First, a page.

Rather than regretting my decision to plant so many fertile pumpkin plants in the garden this year, I decided to round up all the pumpkins that didn't get carved for Halloween and put them to grateful use.

After considering what our family's greatest blessings were, I wrote them down on slips of craft paper with a white-out pen and then hung them on the pumpkins with twine.

Seeing the blessings all in a beautiful row makes me happy.  And I guess that is the point.

Happiness is there for the taking.  
But sometimes it helps to tie it to a pumpkin stem as a little reminder.

Gratefully Yours Today,

Wednesday, November 7, 2012

Alcott Autumn: Tea Towel Wrapping

“A weekly meeting will be held at Kitchen Place, 
to teach young ladies how to cook. 
Hannah Brown will preside, 
and all are invited to attend.”

Louisa May Alcott, Little Women Chapter 10 

My husband's very first Christmas gift to me was a kitchen mixer.
 It was not his finest gift-giving day.

Now, to be fair, he had never purchased a Christmas gift for a wife before.  How was he supposed to know that all those hints about perfume and sweaters and shoes between November and December 24th were really his Christmas shopping list "in code"?

In my own defense, when I opened my gift, I didn't leave the room sobbing.  I didn't burn my bra in a how-dare-you-expect-me-to-cook-for-you-feminist fashion.  I didn't even moan.  Nope.  I stayed there.  I stayed there under that tree and willed myself to be grateful for the heap of nuts and bolts and wire and steel that was my first Christmas away from home.  

Sniffle.  Sniffle.

That was 16 years ago.  A lot of things have changed since Christmas of 1996.  I don't wear perfume as much as I used to.  I've shrunk every sweater I've ever owned.  And I have yet to find a pair of shoes that make my legs look sexy.

But I have used that darn mixer almost every day of our marriage.  

My husband is too sweet to rub in the obvious---that the mixer was a good idea after all.  I'm not saying it was the most magical gift.  I think I would have been more spellbound by a brick that I was with that mixer.  But it was a practical gift, and a gift that has blessed our family ever since.

So, in the spirit of simple and practical and lasting gifts, here is a little offering that I've been experimenting with lately.

This is a cookbook wrapped in a tea towel and "garnished" with utensils.

I purchased a 5-pack of these white flour towels at Walmart for under 5 dollars.  After choosing my cookbook and laying it on the towel, I tinkered with the folds a bit to make a pocket for the spoons by overlapping the bottom fold over the top fold.  I also tucked the ends of the towel under to make a "bow" on top.  The basic tutorial for this technique (bojagi or furoshiki wrapping) can be found here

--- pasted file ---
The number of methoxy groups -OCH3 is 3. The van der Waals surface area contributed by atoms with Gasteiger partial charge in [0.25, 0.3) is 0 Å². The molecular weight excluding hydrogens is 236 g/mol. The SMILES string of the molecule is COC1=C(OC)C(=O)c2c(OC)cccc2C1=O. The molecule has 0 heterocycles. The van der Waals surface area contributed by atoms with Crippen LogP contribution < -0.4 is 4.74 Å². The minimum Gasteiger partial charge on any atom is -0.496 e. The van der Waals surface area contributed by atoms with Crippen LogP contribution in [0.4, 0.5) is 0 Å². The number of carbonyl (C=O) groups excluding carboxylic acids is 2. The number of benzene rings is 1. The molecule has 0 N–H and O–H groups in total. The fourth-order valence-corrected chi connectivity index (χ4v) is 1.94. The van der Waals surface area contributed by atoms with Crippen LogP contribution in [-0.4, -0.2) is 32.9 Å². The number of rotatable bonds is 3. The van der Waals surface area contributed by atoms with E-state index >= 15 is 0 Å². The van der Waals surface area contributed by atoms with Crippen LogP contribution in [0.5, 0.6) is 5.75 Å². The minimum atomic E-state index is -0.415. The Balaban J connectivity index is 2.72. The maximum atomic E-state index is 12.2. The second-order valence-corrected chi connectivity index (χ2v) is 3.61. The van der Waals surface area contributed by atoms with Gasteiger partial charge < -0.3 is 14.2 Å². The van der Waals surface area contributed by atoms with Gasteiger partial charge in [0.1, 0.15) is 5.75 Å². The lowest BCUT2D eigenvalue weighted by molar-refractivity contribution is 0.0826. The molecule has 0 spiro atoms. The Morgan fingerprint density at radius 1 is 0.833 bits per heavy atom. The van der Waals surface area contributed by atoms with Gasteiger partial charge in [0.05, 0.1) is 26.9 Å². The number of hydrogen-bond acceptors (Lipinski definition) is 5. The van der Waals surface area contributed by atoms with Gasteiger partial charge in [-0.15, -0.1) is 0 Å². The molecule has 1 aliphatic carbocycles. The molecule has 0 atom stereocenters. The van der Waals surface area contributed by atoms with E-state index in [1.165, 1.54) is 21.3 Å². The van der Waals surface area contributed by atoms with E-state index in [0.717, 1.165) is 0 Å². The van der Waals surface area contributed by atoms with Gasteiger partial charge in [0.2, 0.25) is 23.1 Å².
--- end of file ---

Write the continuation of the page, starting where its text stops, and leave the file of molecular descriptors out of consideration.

I'm thinking this bundle would make a great hostess or wedding gift.  It might even be worthy of a spot under the Christmas tree.  It's not necessarily the flashiest present, but it is one that your recipients will appreciate for years to come.

If, however, you are a husband considering this for your wife (especially in your first year of marriage), I suggest attaching some jewelry and chocolate to the mixing spoons.

Just to be safe.

Sharing at . . .


Sunday, November 4, 2012

Alcott Autumn: Pecan Wreath

“Here’s a nut, there’s a nut;    
Hide it quick away,    
In a hole, under leaves,    
To eat some winter day.    
Acorns sweet are plenty,    
We will have them all:    
Skip and scamper lively    
Till the last ones fall.” 
-"The Skipping Shoes," Louisa May Alcott

When I think of Louisa May Alcott and fall, I just feel the need to have orange and yellow leaves all around me, a warm crackling fire, and crisp air outside. Unfortunately, I don't live in Massachusetts.  There are no autumn leaves where I live. It is lovely weather; too lovely to turn the leaves on the three trees that happen to have foliage here, so I find myself without many options when it comes to natural fall decor. Luckily, I do have access to free pecans that I like to shell while watching tv.  I found a box in the garage from a couple of years ago that I had forgotten about, and figured they would really charm up an old grapevine wreath. 

I just hot glued shelled pecans all over. How's that for a tutorial? :)

I liked it, but wanted to add a little bit of color, so I added a small berry wreath to the inside.

Voila! Super easy craft, and pretty cute, I think. I will say that I wouldn't leave that candle burning past the picture taking because I am pretty sure grapevine wreaths and old pecan shells are both a tad bit flammable... Have a lovely day!